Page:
>> Friday, July 27, 2012
Most of us have one, and most of us do it - we use our computers, iPhones, tablets, and other devices until right before sleep. Heck, most of us bring them into the bedroom with us (it's our alarm clock too, right?). If you are a person who struggles to get to sleep, rethink your actions - the blue light emitted from these devices may be making it harder for you to fall asleep.
Blue light is part of the spectrum of normal light, and it's abundantly emitted from the screen of your computer and your portable device. Blue light stimulates a special sensor in our eyes called melanopsin, which is thought to regulate our sense of night and day by affecting levels of melatonin (a sleep hormone) in our brains. When we see blue light, melanopsin is stimulated, which suppresses melatonin levels, effectively telling our brains that it is daytime and not the time to sleep. So, if you're using your electronic device before bed, it may take a while after you shut it off for your brain to realize it's night time and fall asleep.
The makers of these devices are hard at work to develop features that limit the amount of blue light emitted from screens at night. For iPad and iPhone users, you can dim the screen in the Settings menu, which helps to decrease the overall (and therefore also the blue) light emitted. There are also funky orange tinted glasses and screen filters available out there that help to decrease the amount of blue light you see, and even computer software that can be installed to decrease the amount of blue light coming from your screen.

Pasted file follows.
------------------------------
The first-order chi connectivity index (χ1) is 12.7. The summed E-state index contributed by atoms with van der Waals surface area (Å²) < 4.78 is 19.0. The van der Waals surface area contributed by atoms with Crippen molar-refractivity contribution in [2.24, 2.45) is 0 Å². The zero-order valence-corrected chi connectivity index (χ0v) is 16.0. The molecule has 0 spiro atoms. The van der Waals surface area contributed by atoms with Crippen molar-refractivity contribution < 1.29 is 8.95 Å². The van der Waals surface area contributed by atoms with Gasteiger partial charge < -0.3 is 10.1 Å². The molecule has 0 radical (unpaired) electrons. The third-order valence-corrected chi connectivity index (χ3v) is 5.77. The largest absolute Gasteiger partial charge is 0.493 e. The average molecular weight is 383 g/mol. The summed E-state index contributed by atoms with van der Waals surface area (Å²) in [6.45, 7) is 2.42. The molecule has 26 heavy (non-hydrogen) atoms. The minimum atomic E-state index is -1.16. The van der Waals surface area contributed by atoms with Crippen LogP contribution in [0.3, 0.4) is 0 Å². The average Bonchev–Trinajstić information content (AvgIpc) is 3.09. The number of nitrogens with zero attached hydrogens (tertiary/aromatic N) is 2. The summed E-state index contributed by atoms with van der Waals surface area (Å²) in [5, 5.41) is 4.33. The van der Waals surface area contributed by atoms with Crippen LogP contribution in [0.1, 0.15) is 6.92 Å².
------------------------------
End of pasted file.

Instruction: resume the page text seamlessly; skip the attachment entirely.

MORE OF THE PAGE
Knowing that sleep deprivation increases the risk of obesity, here's one more item we can add to the long list of contributors to weight struggles in modern society.
Not to mention that reading those palpitation-inducing work emails right before bed probably isn't the best idea, either. :)
Dr Sue Pedersen www.drsue.ca © 2012 email@example.com
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